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TSC wants court to reject teachers’ pay demand

The Teachers Service Commission (TSC) is unwilling to increase salaries for teachers, citing the prevailing economic situation in the country.

In a memorandum filed at the Employment and Labour Relations Court in Nairobi on Thursday, the commission has offered teachers Sh 9.3 billion for various allowances, saying it had made the necessary budgetary allocation to ensure that the offer can implemented without fail.

The teachers’ two unions, Knut and Kuppet, had rejected the offer and insisted on an increase in their basic pay which they said was a standard practice for collective bargaining agreements and would benefit them in calculating their retirement benefits.

They also said this would cushion them against inflation.

In the document filed in court, however, the commission argued that teachers were already cushioned against inflation by the continuous salary reviews since 2003.

“The demand based on inflation is not economically justifiable since inflation has fallen from 15 per cent as at 2012 to 6.9 per cent  as at December 2014.  Therefore a salary review purely based on inflation may not be tenable,” said the commission.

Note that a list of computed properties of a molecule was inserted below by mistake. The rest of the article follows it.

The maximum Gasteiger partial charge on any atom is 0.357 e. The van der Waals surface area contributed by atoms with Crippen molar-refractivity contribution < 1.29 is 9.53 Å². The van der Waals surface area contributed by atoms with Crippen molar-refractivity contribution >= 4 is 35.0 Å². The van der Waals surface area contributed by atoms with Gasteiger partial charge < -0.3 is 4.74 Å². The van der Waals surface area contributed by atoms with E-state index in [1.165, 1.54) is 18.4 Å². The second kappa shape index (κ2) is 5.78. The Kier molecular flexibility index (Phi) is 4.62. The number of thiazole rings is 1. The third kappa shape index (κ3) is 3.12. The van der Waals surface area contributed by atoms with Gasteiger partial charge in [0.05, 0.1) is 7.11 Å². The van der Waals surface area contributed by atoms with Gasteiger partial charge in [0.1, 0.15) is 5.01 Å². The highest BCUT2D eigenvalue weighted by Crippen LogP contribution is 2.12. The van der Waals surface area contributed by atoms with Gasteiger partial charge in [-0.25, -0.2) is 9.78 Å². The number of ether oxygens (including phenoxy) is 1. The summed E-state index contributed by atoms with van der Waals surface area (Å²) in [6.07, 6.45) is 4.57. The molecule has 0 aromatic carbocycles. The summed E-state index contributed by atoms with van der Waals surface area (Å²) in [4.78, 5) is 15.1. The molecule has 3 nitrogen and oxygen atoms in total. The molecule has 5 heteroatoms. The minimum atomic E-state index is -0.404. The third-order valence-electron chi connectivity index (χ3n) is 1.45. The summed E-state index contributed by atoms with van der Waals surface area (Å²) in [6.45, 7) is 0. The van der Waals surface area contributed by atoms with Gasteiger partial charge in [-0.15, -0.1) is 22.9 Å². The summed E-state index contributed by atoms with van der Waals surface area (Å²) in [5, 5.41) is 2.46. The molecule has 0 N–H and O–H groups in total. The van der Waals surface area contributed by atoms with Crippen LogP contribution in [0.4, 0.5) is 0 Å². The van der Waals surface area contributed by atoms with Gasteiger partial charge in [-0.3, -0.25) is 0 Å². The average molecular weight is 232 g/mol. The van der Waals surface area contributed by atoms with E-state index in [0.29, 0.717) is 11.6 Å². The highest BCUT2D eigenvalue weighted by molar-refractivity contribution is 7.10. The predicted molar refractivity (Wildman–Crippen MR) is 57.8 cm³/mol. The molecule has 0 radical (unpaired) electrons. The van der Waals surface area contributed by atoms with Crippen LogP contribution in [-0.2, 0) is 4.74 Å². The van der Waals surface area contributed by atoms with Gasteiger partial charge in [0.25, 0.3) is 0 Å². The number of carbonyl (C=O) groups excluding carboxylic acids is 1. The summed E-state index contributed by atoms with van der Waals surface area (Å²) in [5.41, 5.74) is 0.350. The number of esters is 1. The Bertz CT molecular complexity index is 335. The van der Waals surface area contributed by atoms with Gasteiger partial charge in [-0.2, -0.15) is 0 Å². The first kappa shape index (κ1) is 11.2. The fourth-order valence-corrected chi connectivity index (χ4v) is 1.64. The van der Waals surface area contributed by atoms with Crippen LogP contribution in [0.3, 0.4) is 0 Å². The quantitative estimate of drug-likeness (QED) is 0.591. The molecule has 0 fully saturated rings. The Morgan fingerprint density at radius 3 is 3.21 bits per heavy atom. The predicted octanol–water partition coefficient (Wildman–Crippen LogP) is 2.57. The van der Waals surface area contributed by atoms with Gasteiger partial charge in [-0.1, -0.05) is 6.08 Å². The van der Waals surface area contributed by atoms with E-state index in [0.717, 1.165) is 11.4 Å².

The commission further argued that in the 2014/2015 Budget, the national net total voted recurrent expenditure after deduction of national debts and consolidated fund service amounts to Sh688 billion for the entire country.


At the same time, teachers posted to northeastern are now calling on their colleagues in other parts to support their push for transfers.

Some of the teachers are camping at TSC headquarters in Nairobi and have refused to resume work over insecurity in Mandera, Wajir and Garissa counties.

At least 300 teachers are staging a sit-in at the headquarters where they have been for two weeks now.

The over 2,000 teachers want their colleagues to go on strike in solidarity with them if the commission makes good its threats to discipline those who will not go back to work next week.

“We will call on all teachers in the republic to go on strike in support of our course,” said Mr John Nyongesa, who spoke on their behalf.

However, Commission secretary Gabriel Lengoiboni had said newly employed teachers would also be replaced if they failed to go back to work.